If the Fed is spiking the punch, why can’t we?
In my “Weighing the Week Ahead” series, I always include some suggestions for individual investors. I try to share with the do-it-yourself investor what I am doing for my clients. I have suggested that investors who have been out of the market can step in gradually by purchasing the stocks of strong companies with reasonable dividends and enhancing the yield by selling near-term calls. Some readers have asked me to be more specific. This post provides an example illustrating the process.
The Enhanced Yield system means choosing a suitable stock and also the right call to sell. We maintain a watch list of about 25 candidates, updated for changing prices and market conditions. I discuss the covered write in more detail in Part 4 of my “Quest for Yield” series. I focus on near-term calls since they have the greatest time decay. This chart from optionMONSTER illustrates the point:
Their message to buyers is as follows:
This time value will deteriorate as that expiration approaches; time decay increases exponentially in the last 30 to 45 days of an options life, so this is usually not the time to own options.
Since we are sellers of calls, we capture the exponential decay by selling near-term calls. This is much, much better, but it takes more work. You must frequently adjust your positions, finding new calls to sell. Some who do covered calls lazily sell options that have a long term. They are like that late night TV guy who says, “Set it and forget it!” Getting the best return requires more work.
A Current Example
I want to turn away from theory and illustrate with a specific recent trade. For clients in my program I bought Exxon Mobil Stock (XOM) and sold the FEB 100 call. I stick to the regular monthly options, not weeklies, so these calls (called the FEB “pars” by the pros) expire on 2/21/14.
I like to have some sector diversification in this portfolio, but it is most important to have good value. Energy stocks are relatively cheap right now with a lot of pressure on oil prices. Exxon Mobil has a dividend yield of over 2.5% and almost no debt. The cash flow is lower with oil at a low point, but it is not dangerous. This is a safe stock that is cheap on an earnings basis. The Chuck Carnevale F.A.S.T graph site is a great tool for screening candidates. While there is plenty of detailed information, the valuation chart is a good starting point.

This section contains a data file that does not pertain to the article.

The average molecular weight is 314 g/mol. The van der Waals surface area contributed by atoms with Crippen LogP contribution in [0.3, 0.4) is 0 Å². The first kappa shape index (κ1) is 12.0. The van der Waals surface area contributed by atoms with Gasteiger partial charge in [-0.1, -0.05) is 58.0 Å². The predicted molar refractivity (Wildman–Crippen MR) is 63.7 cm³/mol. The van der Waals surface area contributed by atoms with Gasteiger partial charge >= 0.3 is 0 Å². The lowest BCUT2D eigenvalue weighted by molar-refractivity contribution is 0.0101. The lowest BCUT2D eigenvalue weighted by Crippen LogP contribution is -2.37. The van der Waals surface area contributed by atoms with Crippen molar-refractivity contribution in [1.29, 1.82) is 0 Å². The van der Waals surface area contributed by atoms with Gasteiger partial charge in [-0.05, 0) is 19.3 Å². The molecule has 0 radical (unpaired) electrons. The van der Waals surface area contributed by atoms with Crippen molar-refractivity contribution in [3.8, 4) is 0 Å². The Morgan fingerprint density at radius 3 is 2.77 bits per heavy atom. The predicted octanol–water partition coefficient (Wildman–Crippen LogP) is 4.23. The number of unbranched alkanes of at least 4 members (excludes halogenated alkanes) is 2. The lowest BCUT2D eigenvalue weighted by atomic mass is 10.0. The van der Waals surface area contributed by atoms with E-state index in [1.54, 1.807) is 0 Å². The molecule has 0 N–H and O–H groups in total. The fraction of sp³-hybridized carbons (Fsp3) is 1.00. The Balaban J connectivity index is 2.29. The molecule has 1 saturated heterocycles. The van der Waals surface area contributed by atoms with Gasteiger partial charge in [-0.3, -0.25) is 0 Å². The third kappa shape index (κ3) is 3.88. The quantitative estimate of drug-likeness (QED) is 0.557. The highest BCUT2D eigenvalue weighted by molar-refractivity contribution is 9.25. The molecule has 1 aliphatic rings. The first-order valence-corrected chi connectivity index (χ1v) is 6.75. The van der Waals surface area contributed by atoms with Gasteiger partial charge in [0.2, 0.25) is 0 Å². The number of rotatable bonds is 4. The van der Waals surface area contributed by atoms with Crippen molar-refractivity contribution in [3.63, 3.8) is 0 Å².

I try to sell calls that are 2-3% out of the money (the difference between the strike price and the current stock price). These have some real “meat” – enough premium to justify the trade. A good rule of thumb is that the call premium, if annualized, would provide about 10% return. The FEB 100 call was trading at a price exceeding a dollar, so it met this test.
The best time to establish new positions is on scary looking down days in the market. You can buy the stock at a lower price. The call premium is a little “juiced” because the market volatility keeps the premium higher. You can calculate a net price for the buy/write (or covered write) and most brokers will let you enter the trade as a spread. I do this as a block trade for an entire group of clients. If you have a price in mind, you put a limit order in and wait for the market to come to you.
I picked a net price of $97.50 and we were filled with a stock price of about $98.60 and a call price of $1.10. To choose the price I look at the stock chart and also tweak if I see the market moving. We have already made a little on the trade, but it is still attractive and you might get a better price if the stock trades lower this week.
The Profit Potential
Let us first suppose that the stock is unchanged over the next month or so. We will collect the $1.10 premium and also a dividend of 63 cents. (The dividend has not yet been announced, but the dividend history suggests an ex-dividend date in early February. It will not be paid until March, but we will be the owners before the ex-date.). This is a pretty good return for a short time.
If the stock rallies to the strike price or higher, we will also make another $1.40 on stock appreciation. Our best case return is a total of $3.13 in five weeks. When this happens, I need to find a new position, but I am willing to be patient whenever I can ring the cash register.
The risk in these trades is that the stock price moves a lot lower. The call premium and the dividend provide some protection for a limited move, but not for a bigger decline. That is why you must start with stocks that are fundamentally sound and you are happy to own anyway. I also employ the other regular risk analysis that I monitor every week in my series.
Risk control is a matter of market risk and stock risk. You need to monitor both. Because these are conservative stocks with middle-range dividends, it is a safer program than selling calls on GOOG or AAPL.
I like to have nine or ten positions. Call contracts are in round lots – hundreds of shares. The minimum size for this trade requires an investment of about $10,000 in a portfolio of $100,000.
This method, which I call our “Enhanced Yield” program is very profitable and much safer than a straight purchase of stocks. It is also fun to trade, since you get to make frequent changes of stocks and calls. You need a broker that has low commissions and favorable treatment for option trades. You can shoot for a return of 8 – 9% even in a sideways market.
Go ahead and try it for yourself, but start small and get a feel for the technique.
This piece is cross-posted from A Dash of Insight with permission.